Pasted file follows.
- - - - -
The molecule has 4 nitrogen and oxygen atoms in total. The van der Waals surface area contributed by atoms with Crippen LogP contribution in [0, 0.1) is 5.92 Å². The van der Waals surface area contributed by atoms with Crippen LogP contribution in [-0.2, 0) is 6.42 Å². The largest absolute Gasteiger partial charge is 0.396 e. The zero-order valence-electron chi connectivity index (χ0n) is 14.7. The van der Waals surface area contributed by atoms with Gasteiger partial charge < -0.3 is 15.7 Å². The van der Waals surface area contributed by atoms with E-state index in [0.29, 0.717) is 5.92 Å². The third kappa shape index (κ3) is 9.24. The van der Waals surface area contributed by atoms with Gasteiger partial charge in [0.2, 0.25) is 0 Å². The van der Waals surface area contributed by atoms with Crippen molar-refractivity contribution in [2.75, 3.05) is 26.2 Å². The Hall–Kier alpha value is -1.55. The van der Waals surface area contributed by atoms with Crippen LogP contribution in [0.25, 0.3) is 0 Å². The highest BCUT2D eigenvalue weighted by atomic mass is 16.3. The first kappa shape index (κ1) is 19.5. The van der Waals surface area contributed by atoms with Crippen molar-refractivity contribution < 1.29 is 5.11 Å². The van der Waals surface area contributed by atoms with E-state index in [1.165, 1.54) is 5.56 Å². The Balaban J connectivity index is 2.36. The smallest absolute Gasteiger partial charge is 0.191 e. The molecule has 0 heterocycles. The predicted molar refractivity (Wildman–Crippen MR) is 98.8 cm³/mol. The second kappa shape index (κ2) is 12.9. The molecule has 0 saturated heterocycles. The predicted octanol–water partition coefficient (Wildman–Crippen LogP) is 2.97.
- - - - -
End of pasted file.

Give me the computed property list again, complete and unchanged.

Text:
The molecule has 4 nitrogen and oxygen atoms in total. The van der Waals surface area contributed by atoms with Crippen LogP contribution in [0, 0.1) is 5.92 Å². The van der Waals surface area contributed by atoms with Crippen LogP contribution in [-0.2, 0) is 6.42 Å². The largest absolute Gasteiger partial charge is 0.396 e. The zero-order valence-electron chi connectivity index (χ0n) is 14.7. The van der Waals surface area contributed by atoms with Gasteiger partial charge < -0.3 is 15.7 Å². The van der Waals surface area contributed by atoms with E-state index in [0.29, 0.717) is 5.92 Å². The third kappa shape index (κ3) is 9.24. The van der Waals surface area contributed by atoms with Gasteiger partial charge in [0.2, 0.25) is 0 Å². The van der Waals surface area contributed by atoms with Crippen molar-refractivity contribution in [2.75, 3.05) is 26.2 Å². The Hall–Kier alpha value is -1.55. The van der Waals surface area contributed by atoms with Crippen LogP contribution in [0.25, 0.3) is 0 Å². The highest BCUT2D eigenvalue weighted by atomic mass is 16.3. The first kappa shape index (κ1) is 19.5. The van der Waals surface area contributed by atoms with Crippen molar-refractivity contribution < 1.29 is 5.11 Å². The van der Waals surface area contributed by atoms with E-state index in [1.165, 1.54) is 5.56 Å². The Balaban J connectivity index is 2.36. The smallest absolute Gasteiger partial charge is 0.191 e. The molecule has 0 heterocycles. The predicted molar refractivity (Wildman–Crippen MR) is 98.8 cm³/mol. The second kappa shape index (κ2) is 12.9. The molecule has 0 saturated heterocycles. The predicted octanol–water partition coefficient (Wildman–Crippen LogP) is 2.97.